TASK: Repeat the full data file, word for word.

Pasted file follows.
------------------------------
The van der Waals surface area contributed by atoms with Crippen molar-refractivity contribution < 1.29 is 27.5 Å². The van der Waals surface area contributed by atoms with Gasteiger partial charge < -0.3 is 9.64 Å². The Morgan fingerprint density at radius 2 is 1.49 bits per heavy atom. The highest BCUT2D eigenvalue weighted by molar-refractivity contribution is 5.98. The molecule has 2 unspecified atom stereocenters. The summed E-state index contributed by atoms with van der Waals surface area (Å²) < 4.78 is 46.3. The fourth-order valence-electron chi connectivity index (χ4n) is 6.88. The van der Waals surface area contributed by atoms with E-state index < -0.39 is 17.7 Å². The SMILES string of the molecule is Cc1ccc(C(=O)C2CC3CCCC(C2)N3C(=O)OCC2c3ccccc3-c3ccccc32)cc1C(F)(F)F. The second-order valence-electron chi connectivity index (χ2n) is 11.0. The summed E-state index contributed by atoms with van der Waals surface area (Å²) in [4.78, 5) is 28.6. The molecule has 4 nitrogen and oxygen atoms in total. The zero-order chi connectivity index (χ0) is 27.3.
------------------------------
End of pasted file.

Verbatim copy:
The van der Waals surface area contributed by atoms with Crippen molar-refractivity contribution < 1.29 is 27.5 Å². The van der Waals surface area contributed by atoms with Gasteiger partial charge < -0.3 is 9.64 Å². The Morgan fingerprint density at radius 2 is 1.49 bits per heavy atom. The highest BCUT2D eigenvalue weighted by molar-refractivity contribution is 5.98. The molecule has 2 unspecified atom stereocenters. The summed E-state index contributed by atoms with van der Waals surface area (Å²) < 4.78 is 46.3. The fourth-order valence-electron chi connectivity index (χ4n) is 6.88. The van der Waals surface area contributed by atoms with E-state index < -0.39 is 17.7 Å². The SMILES string of the molecule is Cc1ccc(C(=O)C2CC3CCCC(C2)N3C(=O)OCC2c3ccccc3-c3ccccc32)cc1C(F)(F)F. The second-order valence-electron chi connectivity index (χ2n) is 11.0. The summed E-state index contributed by atoms with van der Waals surface area (Å²) in [4.78, 5) is 28.6. The molecule has 4 nitrogen and oxygen atoms in total. The zero-order chi connectivity index (χ0) is 27.3.